A 4-team playoff model could be on its death bed
CHICAGO — The 11 Football Bowl Subdivision commissioners plus Notre Dame athletic director Jack Swarbrick released a statement about the group's progress at the BCS meetings today in Chicago where they discussed a potential playoff system for major-college football.
"We made progress in our meeting today to discuss the future of college football's postseason. We are approaching consensus on many issues and we recognize there are also several issues that require additional conversations at both the commissioner and university president levels.
"We are determined to build upon our successes and create a structure that further grows the sport while protecting the regular season. We also value the bowl tradition and recognize the many benefits it brings to student-athletes.
"We have more work to do and more discussions to have with our presidents, who are the parties that will make the final decisions about the future structure of college football's postseason."
The group returns to Chicago next Wednesday to continue to work toward postseason change.
So what does this all mean?
Larry Scott and his fellow commissioners are turning the playoff decision over to the college presidents.
Well, the conference commissioners will continue to narrow down and refine the playoff options next week so that ultimately the presidents will review and decide on a new playoff model. These options will be presented by the commissioners to the Presidential Oversight Committee on June 26 in Washington, D.C., where many believed a playoff model would get the stamp of approval.
But that may not be the case considering there are still many issues to work out and it's already June 13.
Each conference commissioner, of course, has a certain agenda for his league, so compromise is needed. Consensus is also ultimately needed, because majority doesn't rule when it comes to the BCS. Consensus is the only thing that matters.
Not only is it possible we won't be waking up June 27 knowing that a four-team playoff model is in place for 2014, but it's possible that the Plus-One model will be the fallback plan for the college presidents sifting through the various models they will be presented in D.C.
BCS executive director Bill Hancock did say that the status quo (the current BCS system) is not on the table. So that's good news for those who want postseason change. He would not confirm, however, if the Plus-One model was still a viable option.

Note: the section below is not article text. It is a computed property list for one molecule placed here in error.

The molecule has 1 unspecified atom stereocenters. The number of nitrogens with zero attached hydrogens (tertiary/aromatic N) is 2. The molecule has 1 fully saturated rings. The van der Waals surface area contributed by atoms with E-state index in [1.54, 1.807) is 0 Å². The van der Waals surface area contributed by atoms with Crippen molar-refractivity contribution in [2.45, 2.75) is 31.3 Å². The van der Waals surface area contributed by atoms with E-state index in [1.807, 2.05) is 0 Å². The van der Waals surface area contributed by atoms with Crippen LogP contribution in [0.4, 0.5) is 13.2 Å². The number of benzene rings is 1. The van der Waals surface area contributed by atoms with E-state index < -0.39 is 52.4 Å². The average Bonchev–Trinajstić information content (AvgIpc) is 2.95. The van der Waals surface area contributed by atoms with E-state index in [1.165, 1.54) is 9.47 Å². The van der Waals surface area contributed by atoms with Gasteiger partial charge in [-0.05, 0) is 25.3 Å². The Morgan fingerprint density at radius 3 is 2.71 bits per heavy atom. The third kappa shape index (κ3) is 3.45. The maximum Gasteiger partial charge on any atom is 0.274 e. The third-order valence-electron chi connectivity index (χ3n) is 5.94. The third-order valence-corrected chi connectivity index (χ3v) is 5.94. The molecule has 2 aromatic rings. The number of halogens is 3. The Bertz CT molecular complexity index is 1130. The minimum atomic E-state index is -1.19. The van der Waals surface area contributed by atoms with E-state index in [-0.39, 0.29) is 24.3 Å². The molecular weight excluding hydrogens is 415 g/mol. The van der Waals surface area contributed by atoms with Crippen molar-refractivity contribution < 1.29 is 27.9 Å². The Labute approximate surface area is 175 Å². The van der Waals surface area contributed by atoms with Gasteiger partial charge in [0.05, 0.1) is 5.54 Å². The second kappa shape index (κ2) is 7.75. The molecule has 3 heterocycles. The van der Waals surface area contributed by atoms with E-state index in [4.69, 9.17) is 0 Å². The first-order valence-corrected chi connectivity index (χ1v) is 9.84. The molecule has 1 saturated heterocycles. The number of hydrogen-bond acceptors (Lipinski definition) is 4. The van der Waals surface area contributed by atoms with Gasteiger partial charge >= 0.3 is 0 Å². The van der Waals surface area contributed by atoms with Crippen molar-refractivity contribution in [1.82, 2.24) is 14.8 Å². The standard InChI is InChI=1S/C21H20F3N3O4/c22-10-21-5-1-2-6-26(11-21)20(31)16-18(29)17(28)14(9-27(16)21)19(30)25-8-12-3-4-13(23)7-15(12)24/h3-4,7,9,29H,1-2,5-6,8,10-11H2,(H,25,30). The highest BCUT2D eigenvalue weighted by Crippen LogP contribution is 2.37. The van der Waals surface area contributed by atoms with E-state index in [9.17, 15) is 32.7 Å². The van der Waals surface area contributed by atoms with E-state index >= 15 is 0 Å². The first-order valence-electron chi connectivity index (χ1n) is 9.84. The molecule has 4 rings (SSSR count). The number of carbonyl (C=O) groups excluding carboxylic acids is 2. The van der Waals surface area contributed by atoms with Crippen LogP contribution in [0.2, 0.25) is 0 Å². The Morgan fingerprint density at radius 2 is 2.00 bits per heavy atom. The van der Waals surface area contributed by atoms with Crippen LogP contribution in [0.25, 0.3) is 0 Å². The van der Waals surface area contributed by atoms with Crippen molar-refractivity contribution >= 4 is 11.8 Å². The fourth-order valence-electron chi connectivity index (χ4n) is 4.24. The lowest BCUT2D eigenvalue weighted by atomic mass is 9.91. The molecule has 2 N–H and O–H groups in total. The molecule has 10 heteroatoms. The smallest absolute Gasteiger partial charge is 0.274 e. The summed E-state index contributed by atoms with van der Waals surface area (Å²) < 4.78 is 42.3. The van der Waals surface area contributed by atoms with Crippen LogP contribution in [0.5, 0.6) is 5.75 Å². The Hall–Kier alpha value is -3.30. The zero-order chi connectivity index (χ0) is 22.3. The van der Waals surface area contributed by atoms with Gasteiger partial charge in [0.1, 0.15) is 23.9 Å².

It's safe to say, though, that it very much remains an option because it best protects the regular season and the bowl games, which is exactly what the majority of college football's power brokers have wanted all along.
While it's still entirely possible we end up with a four-team playoff, there are major issues to be resolved, including how those four teams are determined, whether it will be comprised entirely of conference champions, how Independents fit in as well as whether a selection committee will be used. How the revenue will be divided among the 11 conferences and Notre Dame is also an underrated but a huge issue. Notre Dame AD Jack Swarbrick did say that the four-team playoff model "continues to be our focus," but he admitted that the implementation elements of the four-team model need to be ironed out. And time is running out before the June 26 meeting with the Presidential Oversight Committee.
It's almost a guarantee that the bowl games would be part of that equation, with the national title game being bid out. But there seems to be gathering momentum that the Plus-One system is the fallback plan. And Harvey Perlman, the Nebraska chancellor, maintains that the Plus-One is the best option. It keeps ties to the Rose Bowl, Orange Bowl, Sugar Bowl, etc. And it also would help the new Big 12-SEC Champions Bowl seamlessly transition into the current postseason system.
But with all of the momentum having trended toward a four-team playoff throughout the offseason, are commissioners and presidents ready to toss all of that aside and settle for a Plus-One? That could indeed be the case. Perhaps they feel that a Plus-One is enough change — for now. Keep in mind that we are always reminded by conference commissioners that the presidents are in control. If enough presidents think that a Plus-One is sufficient, we could get be headed down that road.
No matter what model is agreed upon, it looks like an eight-year contract will be signed with a television partner. So we would be dealing with this model — whether we like it or not — for a long time.
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